Black America – from a political standpoint and, thus, from a societal standpoint – has a tough choice to make over the coming days leading up to the 2012 presidential and legislative elections. Simply, we must decide if we collectively choose once again to become relevant political players during this decade in an attempt to save our communities, even if that means criticizing a historic president (or others) whose focus has not given much thought or attention to the pandemic conditions entrenched within Black communities nationally; (and yes, I use “pandemic” because these conditions have the real potential to wipe us collectively off of the face of the earth within 2-3 more generations at this clip.) Being relevant will mean political competition which, in turn, means ignoring the cattle calls to rally behind the old system – some of which were made by Waters and others at a time when they also want to be “unleashed” to actually say something harmful about President Obama’s record. Instead, we must take a new approach to debating and voting the issues in order to make all sides – from the Tea Party to Mrs. Waters and Mr. Obama – accountable to actual results. With all apologies to Congressman Allen West’s notion of leading people off of the 21st century plantation, it will require the political courage and societal love to walk away from broken models and, by leaving the past behind and embracing the future, implement new models for leveraging and harnessing actual political and civic power quickly and effectively.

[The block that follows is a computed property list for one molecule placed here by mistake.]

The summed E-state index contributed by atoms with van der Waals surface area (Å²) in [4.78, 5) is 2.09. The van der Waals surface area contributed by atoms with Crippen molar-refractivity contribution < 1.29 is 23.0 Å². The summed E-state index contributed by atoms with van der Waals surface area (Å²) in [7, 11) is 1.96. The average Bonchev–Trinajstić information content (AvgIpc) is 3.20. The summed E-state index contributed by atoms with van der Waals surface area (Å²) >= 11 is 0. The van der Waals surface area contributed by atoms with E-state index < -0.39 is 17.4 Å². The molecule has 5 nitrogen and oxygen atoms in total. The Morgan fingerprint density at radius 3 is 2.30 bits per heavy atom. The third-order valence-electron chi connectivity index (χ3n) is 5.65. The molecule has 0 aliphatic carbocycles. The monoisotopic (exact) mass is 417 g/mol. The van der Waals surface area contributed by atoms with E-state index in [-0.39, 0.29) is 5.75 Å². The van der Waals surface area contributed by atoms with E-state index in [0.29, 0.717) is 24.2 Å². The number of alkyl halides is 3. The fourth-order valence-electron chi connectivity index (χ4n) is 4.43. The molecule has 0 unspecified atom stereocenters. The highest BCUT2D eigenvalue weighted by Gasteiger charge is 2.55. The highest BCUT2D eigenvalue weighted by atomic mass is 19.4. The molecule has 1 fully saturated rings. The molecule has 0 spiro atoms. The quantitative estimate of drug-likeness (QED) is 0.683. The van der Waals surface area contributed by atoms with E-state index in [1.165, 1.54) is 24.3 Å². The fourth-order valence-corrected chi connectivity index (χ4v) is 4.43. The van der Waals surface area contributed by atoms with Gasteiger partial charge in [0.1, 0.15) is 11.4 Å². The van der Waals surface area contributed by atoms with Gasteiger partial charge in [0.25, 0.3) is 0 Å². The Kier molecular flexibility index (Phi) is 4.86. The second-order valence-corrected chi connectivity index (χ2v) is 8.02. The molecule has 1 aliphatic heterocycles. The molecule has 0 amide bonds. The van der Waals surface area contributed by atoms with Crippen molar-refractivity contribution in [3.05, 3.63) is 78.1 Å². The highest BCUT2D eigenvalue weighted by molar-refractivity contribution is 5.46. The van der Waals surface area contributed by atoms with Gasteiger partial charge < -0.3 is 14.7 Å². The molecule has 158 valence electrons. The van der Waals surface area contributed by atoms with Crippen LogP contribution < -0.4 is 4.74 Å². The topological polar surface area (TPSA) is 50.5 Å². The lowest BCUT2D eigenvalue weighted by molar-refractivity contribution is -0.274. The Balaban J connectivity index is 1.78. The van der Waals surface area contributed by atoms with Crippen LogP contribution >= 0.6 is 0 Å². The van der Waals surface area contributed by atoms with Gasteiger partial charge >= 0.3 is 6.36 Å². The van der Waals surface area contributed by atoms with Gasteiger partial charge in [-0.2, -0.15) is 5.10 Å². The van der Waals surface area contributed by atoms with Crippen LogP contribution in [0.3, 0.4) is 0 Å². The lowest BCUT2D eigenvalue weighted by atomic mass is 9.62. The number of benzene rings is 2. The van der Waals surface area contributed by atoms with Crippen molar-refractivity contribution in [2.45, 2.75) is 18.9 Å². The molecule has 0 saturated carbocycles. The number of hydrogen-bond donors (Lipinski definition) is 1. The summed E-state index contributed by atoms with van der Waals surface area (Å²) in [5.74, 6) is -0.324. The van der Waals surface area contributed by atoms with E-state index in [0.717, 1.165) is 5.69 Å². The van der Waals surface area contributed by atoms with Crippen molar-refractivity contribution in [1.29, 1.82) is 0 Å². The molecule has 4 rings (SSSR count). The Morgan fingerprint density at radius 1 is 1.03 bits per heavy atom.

However, that is going to take a level of focus that ignores the constant barrage of vitriol from a group of legislators that are elected to be leaders in the communities they represent, not mere cheerleaders for their friends and for their distorted views of past and current realities in Black America. This group – and much of Black America, for that matter – constantly demands an accounting of Black conservatives’ actual “Blackness” without turning this accountability back on themselves and those they hold dear. The “Black Card” that they seek is one of active work to improve conditions through policies and people, not merely checking to see where one grew up or what one’s political affiliation is.